For the math geeks in my audience (and you know who you are), there's some followup to this post about Elin Oxenheilm and her claimed solution to the sixteenth Hilbert problem. Gustav Holmberg has several posts (here, here, here, and here) which discuss various aspects of Oxenhielm's claim. One of the things he notes is that press releases announcing big claims like this often go through a university's official channels, which conveys an official endorsement and thus acts somewhat like a "peer review" in and of itself. In this case, Oxenhielm sent out a press release on her own. Judge for yourself if this lowers her credibility.
An interesting side note is that a former teacher of Oxenhielm's who was thanked in the credits of the paper has issued an open letter in which she says "the paper is incomplete and includes serious mistakes, which I think any educated mathematician can easily see". Oxenhielm has a response to this, though you'll need to be able to read Swedish to get the exact meaning.
In the end, Holmberg speculates about the role of the Internet in this discussion.
But let's leave the media aside for a moment and instead look at two comment threads on the blog unstruct.org; here and here. There are a number of people discussing the affair there and several seem to me to be knowledgeable in the field of maths, some are really advanced: Grigori Rozenblium, professor of mathematics at Chalmers technical university is one of the writers there, another one is a PhD &c. It is, thus, not the letters column of your average daily newspaper. Topics include womens' role in the academic system, proofs in mathematics, the peer review system &c.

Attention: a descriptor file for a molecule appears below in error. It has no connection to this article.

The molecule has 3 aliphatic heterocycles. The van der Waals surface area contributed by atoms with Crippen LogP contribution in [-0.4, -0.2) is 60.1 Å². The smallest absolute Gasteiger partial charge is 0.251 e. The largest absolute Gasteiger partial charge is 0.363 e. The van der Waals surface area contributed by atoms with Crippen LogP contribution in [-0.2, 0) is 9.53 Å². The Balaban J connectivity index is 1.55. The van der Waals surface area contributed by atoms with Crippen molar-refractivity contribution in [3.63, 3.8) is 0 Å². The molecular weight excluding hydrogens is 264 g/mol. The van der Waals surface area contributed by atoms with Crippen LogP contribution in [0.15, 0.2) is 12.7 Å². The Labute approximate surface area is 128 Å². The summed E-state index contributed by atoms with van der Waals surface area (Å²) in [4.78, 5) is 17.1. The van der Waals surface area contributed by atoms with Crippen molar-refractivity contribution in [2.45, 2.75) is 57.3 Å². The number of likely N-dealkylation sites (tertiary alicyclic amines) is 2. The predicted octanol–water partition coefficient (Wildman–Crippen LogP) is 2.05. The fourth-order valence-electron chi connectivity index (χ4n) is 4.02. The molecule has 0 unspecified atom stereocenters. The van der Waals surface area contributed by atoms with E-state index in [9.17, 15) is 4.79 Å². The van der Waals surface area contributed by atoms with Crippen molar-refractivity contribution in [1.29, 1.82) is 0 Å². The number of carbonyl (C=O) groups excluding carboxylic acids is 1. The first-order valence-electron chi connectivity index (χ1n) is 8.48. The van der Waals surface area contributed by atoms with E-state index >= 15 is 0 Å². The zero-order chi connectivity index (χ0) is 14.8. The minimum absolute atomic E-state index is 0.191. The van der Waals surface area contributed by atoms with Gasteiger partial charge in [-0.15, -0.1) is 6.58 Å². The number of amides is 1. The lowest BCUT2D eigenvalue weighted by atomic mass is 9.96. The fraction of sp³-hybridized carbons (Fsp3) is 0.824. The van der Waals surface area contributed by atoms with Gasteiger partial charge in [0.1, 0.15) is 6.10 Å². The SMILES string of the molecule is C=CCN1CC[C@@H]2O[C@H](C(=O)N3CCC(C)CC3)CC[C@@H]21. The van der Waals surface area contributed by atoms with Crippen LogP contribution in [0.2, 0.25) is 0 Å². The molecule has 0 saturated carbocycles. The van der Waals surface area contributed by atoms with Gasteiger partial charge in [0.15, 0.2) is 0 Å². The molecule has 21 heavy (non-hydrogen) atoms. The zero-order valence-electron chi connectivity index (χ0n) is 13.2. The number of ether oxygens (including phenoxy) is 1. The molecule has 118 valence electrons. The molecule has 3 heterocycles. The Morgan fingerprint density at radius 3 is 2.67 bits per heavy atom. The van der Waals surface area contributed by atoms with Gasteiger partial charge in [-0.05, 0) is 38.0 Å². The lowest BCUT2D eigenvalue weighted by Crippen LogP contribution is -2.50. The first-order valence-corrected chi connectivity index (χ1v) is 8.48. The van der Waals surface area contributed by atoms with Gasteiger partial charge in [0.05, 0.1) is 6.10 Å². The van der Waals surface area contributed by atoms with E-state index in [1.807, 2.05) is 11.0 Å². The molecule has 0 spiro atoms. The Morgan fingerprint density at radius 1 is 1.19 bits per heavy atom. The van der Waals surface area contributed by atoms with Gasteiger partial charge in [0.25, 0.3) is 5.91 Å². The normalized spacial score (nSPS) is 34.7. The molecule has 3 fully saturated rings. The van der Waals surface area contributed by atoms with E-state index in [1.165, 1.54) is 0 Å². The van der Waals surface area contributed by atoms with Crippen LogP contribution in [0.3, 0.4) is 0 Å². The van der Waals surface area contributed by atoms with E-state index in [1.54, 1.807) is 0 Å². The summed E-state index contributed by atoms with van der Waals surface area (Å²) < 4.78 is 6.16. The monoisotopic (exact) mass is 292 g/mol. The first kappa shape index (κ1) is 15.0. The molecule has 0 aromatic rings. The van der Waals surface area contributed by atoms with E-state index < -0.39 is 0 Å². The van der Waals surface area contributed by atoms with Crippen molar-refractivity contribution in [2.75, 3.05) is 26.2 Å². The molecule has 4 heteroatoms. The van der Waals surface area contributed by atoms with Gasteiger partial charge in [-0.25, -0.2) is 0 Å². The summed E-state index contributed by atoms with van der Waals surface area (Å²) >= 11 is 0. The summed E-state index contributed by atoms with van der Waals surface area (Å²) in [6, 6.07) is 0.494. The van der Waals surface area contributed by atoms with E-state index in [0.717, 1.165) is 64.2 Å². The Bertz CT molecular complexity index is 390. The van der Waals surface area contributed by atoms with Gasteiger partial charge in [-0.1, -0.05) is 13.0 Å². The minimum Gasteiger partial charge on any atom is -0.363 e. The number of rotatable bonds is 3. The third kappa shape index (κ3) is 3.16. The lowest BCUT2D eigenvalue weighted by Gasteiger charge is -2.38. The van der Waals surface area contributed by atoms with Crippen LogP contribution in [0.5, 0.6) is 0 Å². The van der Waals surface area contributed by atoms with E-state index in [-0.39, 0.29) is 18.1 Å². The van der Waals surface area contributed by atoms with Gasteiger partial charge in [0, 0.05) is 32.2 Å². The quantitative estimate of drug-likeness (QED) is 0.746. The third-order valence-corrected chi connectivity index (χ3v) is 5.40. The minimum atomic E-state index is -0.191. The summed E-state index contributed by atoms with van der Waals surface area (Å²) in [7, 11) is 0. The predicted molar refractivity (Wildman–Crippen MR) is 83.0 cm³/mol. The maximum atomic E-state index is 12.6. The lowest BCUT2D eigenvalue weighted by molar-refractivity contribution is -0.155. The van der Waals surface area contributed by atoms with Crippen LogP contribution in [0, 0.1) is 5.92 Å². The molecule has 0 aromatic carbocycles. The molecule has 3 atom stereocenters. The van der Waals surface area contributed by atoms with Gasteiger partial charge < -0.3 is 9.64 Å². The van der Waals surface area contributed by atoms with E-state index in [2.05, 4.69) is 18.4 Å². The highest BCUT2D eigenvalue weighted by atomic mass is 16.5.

These winding threads contain, among other things, comments that used to be buried in other media: letters to colleagues, e-mail, gossip over beer at conferences, discussions in workshops &c. But where do the threads at unstruct.org fit in?
Now, I suspect that you could have at least two quite distinct paths taken in the development. You could have the peer review the peer reviewers scenario. Here, scientists decide to use the force of the Net, social software such as blogs, preprint archives and what have you, to make a more or less open discussion about the quality of papers, published or un-published. You would still have peer review, but since that is obviously not always to be trusted, you would have a semi-public discussion (yes, semi-public instead of public, not because it would be locked away behind passwords but rather because ordinary citizens would not be able to understand a word) about papers and other results. The Net result would be better science through public scrutiny and an opening up of scientific practice, just like when the guys at Royal Society decided to do things in the open some 360 years ago. It would not be a world without peer review. It would be a world with a better peer review.
Or you could have the don't rock the boat scenario. Anything that would take place outside of the classical arenas - peer review, publication, conferences, &c - would be deemed bad science. Some of the old school players among the publishing corporations could perhaps be interested in such a path.